A major problem that this analysis faces is the possibillity of narrow-scope readings in the case of adjuncts. For example, the following Dutch subordinate sentences are all systematically ambiguous between a wide-scope reading (adjunct modifies the event introduced by the auxiliary) or a narrow-scope reading (adjunct modifes the event introduced by the main verb).
Firstly note that the treatment of adjuncts as presented in , cannot be maintained as it simply fails to derive any of these sentences because the introduction of adjuncts is only possible as sisters of saturated elements. The fact that arguments and adjuncts can come interspersed (at least in languages such as Dutch and German) is not accounted for.
A straightforward solution to this problem is presented in . Here adjuncts and arguments are all sisters to a head. The arguments should satisfy the subcat requirements of this head - the adjuncts modify the semantics of the head (via a recursively defined adjuncts principle).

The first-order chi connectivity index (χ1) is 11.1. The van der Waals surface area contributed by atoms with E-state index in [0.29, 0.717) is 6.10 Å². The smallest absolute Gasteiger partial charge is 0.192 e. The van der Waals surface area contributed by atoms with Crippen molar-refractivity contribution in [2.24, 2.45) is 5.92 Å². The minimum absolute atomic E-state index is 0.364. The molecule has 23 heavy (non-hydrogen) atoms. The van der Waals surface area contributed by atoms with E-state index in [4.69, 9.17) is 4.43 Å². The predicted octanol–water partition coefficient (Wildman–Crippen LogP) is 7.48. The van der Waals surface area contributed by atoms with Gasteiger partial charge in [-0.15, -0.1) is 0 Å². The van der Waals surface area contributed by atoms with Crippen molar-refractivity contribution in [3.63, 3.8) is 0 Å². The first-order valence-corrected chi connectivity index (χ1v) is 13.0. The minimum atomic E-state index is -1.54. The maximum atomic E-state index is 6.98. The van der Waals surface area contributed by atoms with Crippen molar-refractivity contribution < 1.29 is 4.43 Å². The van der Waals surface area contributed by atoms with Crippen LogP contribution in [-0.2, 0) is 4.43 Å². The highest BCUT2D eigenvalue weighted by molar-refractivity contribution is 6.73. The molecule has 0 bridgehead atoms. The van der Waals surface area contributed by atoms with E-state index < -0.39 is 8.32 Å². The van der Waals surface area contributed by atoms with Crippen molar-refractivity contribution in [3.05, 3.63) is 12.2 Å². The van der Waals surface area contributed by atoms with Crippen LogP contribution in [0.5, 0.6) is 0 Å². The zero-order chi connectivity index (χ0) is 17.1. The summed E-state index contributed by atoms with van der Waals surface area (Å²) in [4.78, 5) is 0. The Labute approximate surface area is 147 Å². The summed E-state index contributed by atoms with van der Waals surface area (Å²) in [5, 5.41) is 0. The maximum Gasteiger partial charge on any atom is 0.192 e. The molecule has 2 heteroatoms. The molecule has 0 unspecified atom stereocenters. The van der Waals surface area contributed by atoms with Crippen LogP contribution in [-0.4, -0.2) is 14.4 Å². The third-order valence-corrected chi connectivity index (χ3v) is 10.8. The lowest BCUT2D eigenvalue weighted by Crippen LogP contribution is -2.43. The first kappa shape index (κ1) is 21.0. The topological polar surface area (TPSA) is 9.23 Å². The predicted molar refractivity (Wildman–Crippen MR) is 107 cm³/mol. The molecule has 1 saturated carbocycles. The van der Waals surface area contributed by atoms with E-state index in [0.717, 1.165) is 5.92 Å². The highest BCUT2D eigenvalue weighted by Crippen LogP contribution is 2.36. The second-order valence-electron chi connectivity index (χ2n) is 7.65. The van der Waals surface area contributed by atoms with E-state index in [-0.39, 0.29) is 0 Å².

The main problem for this treatment of adjuncts is that it cannot explain the narrow-scope readings observed above. If adjuncts modify the head of the phrase they are part of then we will only obtain the wide-scope readings.
If we assume, on the other hand, that adjuncts are on the subcat list, then we will obtain both readings straightforwardly. In the narrow-scope case the adjunct is on the subcat list of the embedded verb, and then inherited by the matrix verb. In the wide-scope case the adjunct simply is on the subcat list of the matrix verb. In the next section we present a treatment of adjuncts in which each adjunct is subcategorized for. By means of lexical rules we are able to obtain the effect that there can be any number of adjuncts. We also sketch how the semantics of modification might be defined.